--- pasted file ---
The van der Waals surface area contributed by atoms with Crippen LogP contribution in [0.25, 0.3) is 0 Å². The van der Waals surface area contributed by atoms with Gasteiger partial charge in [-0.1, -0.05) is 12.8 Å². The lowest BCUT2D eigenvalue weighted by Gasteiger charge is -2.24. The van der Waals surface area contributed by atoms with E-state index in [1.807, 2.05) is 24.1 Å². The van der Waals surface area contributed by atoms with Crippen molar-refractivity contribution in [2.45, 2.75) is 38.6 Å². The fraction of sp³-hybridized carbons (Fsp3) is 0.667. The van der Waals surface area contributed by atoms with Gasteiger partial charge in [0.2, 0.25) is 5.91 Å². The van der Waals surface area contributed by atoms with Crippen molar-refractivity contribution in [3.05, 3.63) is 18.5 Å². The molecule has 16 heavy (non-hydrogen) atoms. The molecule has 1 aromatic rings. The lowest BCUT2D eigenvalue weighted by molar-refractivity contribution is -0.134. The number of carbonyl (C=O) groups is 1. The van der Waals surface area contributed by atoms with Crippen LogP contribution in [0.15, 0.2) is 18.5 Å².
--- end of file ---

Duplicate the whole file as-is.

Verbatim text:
The van der Waals surface area contributed by atoms with Crippen LogP contribution in [0.25, 0.3) is 0 Å². The van der Waals surface area contributed by atoms with Gasteiger partial charge in [-0.1, -0.05) is 12.8 Å². The lowest BCUT2D eigenvalue weighted by Gasteiger charge is -2.24. The van der Waals surface area contributed by atoms with E-state index in [1.807, 2.05) is 24.1 Å². The van der Waals surface area contributed by atoms with Crippen molar-refractivity contribution in [2.45, 2.75) is 38.6 Å². The fraction of sp³-hybridized carbons (Fsp3) is 0.667. The van der Waals surface area contributed by atoms with Gasteiger partial charge in [0.2, 0.25) is 5.91 Å². The van der Waals surface area contributed by atoms with Crippen molar-refractivity contribution in [3.05, 3.63) is 18.5 Å². The molecule has 16 heavy (non-hydrogen) atoms. The molecule has 1 aromatic rings. The lowest BCUT2D eigenvalue weighted by molar-refractivity contribution is -0.134. The number of carbonyl (C=O) groups is 1. The van der Waals surface area contributed by atoms with Crippen LogP contribution in [0.15, 0.2) is 18.5 Å².